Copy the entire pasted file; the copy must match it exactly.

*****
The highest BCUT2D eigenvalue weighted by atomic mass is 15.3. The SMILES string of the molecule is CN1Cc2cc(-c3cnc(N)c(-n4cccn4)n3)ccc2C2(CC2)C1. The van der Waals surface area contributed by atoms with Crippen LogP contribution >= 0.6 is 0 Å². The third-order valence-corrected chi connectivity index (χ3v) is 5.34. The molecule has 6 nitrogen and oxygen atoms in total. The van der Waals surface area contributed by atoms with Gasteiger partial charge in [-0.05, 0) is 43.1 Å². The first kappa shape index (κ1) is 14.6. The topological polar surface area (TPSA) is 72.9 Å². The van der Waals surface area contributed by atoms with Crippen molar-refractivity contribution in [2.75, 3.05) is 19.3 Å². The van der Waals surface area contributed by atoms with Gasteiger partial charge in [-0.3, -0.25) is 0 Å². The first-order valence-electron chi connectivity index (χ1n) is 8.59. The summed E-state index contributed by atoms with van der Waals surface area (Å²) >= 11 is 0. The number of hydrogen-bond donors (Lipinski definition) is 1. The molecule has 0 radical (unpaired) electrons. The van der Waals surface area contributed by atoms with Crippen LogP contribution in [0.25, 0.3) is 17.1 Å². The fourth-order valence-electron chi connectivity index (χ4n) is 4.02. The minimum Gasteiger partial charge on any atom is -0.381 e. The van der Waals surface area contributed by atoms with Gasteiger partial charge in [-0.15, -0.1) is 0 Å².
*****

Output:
The highest BCUT2D eigenvalue weighted by atomic mass is 15.3. The SMILES string of the molecule is CN1Cc2cc(-c3cnc(N)c(-n4cccn4)n3)ccc2C2(CC2)C1. The van der Waals surface area contributed by atoms with Crippen LogP contribution >= 0.6 is 0 Å². The third-order valence-corrected chi connectivity index (χ3v) is 5.34. The molecule has 6 nitrogen and oxygen atoms in total. The van der Waals surface area contributed by atoms with Gasteiger partial charge in [-0.05, 0) is 43.1 Å². The first kappa shape index (κ1) is 14.6. The topological polar surface area (TPSA) is 72.9 Å². The van der Waals surface area contributed by atoms with Crippen molar-refractivity contribution in [2.75, 3.05) is 19.3 Å². The van der Waals surface area contributed by atoms with Gasteiger partial charge in [-0.3, -0.25) is 0 Å². The first-order valence-electron chi connectivity index (χ1n) is 8.59. The summed E-state index contributed by atoms with van der Waals surface area (Å²) >= 11 is 0. The number of hydrogen-bond donors (Lipinski definition) is 1. The molecule has 0 radical (unpaired) electrons. The van der Waals surface area contributed by atoms with Crippen LogP contribution in [0.25, 0.3) is 17.1 Å². The fourth-order valence-electron chi connectivity index (χ4n) is 4.02. The minimum Gasteiger partial charge on any atom is -0.381 e. The van der Waals surface area contributed by atoms with Gasteiger partial charge in [-0.15, -0.1) is 0 Å².